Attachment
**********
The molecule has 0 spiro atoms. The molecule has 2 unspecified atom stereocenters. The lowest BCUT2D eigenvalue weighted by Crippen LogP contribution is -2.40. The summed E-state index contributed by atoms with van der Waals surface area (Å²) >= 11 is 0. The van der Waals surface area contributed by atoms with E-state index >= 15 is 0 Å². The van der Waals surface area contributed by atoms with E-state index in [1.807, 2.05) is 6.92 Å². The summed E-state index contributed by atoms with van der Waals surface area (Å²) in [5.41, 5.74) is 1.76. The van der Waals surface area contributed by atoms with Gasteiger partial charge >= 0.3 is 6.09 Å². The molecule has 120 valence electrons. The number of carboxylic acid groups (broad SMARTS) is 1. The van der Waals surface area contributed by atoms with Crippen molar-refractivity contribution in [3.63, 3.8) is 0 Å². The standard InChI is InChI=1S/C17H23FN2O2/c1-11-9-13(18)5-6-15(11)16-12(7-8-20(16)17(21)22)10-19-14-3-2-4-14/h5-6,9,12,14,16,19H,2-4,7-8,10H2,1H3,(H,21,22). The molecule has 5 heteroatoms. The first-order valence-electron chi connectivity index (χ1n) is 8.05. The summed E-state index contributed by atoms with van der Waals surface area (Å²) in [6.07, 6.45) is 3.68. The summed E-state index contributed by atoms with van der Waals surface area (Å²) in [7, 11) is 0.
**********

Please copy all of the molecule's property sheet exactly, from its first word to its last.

The molecule has 0 spiro atoms. The molecule has 2 unspecified atom stereocenters. The lowest BCUT2D eigenvalue weighted by Crippen LogP contribution is -2.40. The summed E-state index contributed by atoms with van der Waals surface area (Å²) >= 11 is 0. The van der Waals surface area contributed by atoms with E-state index >= 15 is 0 Å². The van der Waals surface area contributed by atoms with E-state index in [1.807, 2.05) is 6.92 Å². The summed E-state index contributed by atoms with van der Waals surface area (Å²) in [5.41, 5.74) is 1.76. The van der Waals surface area contributed by atoms with Gasteiger partial charge >= 0.3 is 6.09 Å². The molecule has 120 valence electrons. The number of carboxylic acid groups (broad SMARTS) is 1. The van der Waals surface area contributed by atoms with Crippen molar-refractivity contribution in [3.63, 3.8) is 0 Å². The standard InChI is InChI=1S/C17H23FN2O2/c1-11-9-13(18)5-6-15(11)16-12(7-8-20(16)17(21)22)10-19-14-3-2-4-14/h5-6,9,12,14,16,19H,2-4,7-8,10H2,1H3,(H,21,22). The molecule has 5 heteroatoms. The first-order valence-electron chi connectivity index (χ1n) is 8.05. The summed E-state index contributed by atoms with van der Waals surface area (Å²) in [6.07, 6.45) is 3.68. The summed E-state index contributed by atoms with van der Waals surface area (Å²) in [7, 11) is 0.